Archive for October, 2011

Little Scraps of Love

In our kitchen, a scrap of paper is taped to the cabinet door above the dishwasher. It’s a drawing of a snowman, with the words, “let it snow! let it snow! let it snow!” printed underneath the snowman. The paper is faded and brittle—so brittle, in fact, the top part of the snowman’s head broke off when my daughter handed me the picture. She had rescued it from the kitchen cabinet in my childhood home in Nashville, shortly before all new cabinets were installed.
I drew that picture of the snowman when I was a young adult, and while I don’t remember the details, I know it was during one of those times when I was living at home and working in Nashville, having discovered that the concept of “snow day” didn’t exist outside of school. I remember that my dad was still going to work in Old Hickory, TN and that his carpool was never fazed by inclement weather. I knew that in our household, my father liked snow and my mother only liked snow if, to quote her exactly, “I don’t have to go out in it or any of you have to go out in it” and also if there was enough bread and milk in the freezer (we would have survived months of blizzards based on the milk and bread we had stored in our freezer).
It was snowing pretty steadily that morning as I left for my work and my dad left for his work. Knowing my mom would most certainly be staying home, I hastily drew her a snowman with the inscription, “let it snow! let it snow! let it snow!” and taped it to the kitchen cabinet, above her Desert Rose cup and saucer, Sanka instant coffee, and Sweet ‘n Lo. My father left out those three things for her every morning before he left for work. That evening, I learned that my mother was amused by the snowman, as well as grateful that my dad and I got back home “without incident.” And so the little snowman stayed right there on the kitchen cabinet through about thirty more winters and summers as well. Now I look at that tattered little picture every morning as I pour my own coffee, and fondly remember my father and my mother who never took down the little picture that I taped up that morning.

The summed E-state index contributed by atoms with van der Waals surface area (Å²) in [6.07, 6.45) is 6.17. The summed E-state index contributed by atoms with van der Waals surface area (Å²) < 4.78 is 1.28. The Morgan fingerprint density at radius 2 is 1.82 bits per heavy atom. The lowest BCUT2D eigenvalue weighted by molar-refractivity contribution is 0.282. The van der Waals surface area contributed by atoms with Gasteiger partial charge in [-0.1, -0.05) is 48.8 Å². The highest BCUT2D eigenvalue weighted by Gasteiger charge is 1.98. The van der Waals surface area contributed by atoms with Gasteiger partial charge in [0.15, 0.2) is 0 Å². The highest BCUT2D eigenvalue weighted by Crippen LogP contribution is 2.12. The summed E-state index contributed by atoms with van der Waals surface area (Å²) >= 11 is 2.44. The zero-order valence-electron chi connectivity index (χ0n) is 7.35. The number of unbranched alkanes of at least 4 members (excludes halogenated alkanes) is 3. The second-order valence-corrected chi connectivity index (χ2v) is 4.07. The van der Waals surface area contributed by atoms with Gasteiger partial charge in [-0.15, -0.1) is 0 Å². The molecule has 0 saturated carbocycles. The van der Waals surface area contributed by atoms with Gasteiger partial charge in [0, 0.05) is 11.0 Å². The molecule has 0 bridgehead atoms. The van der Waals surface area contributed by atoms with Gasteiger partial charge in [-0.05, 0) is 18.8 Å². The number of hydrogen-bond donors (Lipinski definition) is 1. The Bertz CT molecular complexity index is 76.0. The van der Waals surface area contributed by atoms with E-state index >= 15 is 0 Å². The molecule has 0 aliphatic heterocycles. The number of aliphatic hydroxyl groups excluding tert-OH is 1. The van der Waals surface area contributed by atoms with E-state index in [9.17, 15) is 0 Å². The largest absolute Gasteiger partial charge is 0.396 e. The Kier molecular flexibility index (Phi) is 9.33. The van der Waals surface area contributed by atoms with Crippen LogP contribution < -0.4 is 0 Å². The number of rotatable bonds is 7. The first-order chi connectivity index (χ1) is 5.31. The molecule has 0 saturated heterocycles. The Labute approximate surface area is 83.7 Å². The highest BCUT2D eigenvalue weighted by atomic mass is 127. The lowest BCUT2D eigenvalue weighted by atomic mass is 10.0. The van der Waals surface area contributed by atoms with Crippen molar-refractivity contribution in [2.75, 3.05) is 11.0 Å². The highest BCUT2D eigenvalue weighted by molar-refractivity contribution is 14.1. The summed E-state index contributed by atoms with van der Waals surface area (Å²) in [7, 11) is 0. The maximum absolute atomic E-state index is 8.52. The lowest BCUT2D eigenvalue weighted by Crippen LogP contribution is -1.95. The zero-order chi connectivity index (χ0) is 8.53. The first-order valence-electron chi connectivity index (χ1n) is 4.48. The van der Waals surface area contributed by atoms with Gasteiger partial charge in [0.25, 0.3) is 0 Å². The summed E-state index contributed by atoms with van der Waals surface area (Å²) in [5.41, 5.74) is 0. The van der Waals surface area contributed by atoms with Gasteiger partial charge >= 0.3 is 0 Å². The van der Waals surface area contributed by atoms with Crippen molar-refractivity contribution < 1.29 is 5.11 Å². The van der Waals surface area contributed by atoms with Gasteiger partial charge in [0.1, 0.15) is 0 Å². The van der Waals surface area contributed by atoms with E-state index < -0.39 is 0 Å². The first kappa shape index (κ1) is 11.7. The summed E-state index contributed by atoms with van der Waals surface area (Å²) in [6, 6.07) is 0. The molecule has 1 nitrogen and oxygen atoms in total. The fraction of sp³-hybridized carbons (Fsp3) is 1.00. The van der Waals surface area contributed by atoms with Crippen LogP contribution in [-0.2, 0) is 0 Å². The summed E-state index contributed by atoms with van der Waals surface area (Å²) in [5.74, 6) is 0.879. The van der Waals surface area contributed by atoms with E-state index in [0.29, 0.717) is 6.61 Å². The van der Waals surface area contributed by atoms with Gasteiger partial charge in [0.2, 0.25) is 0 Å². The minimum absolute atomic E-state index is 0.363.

I am writing about this little picture because it illustrates for me that the journey of grieving is navigated through subtle obstacles that we encounter in places like bathroom drawers, hall closets, and kitchen cabinets. Oh, sure, we miss our loved ones on the obvious occasions such as the holidays or birthdays or anniversaries but the surprise of grief comes when one opens a closet door and a faint, familiar perfume still lingers or we catch a handwritten note that falls out of the leaves of a book. We steel ourselves for the family events which are forever changed by the absence of a loved one and we manage to emerge from those events fairly intact. But on an ordinary day, for no apparent reason, we will stumble across some silly, even trivial object that causes us to feel our loved one’s presence—and absence—with such clarity that it brings tears to our eyes. It’s not a bad thing, but it’s always a surprise. The nature of a surprise is that we can’t be ready for them. And those surprises continue for many, many years, as long as we can remember and grieve.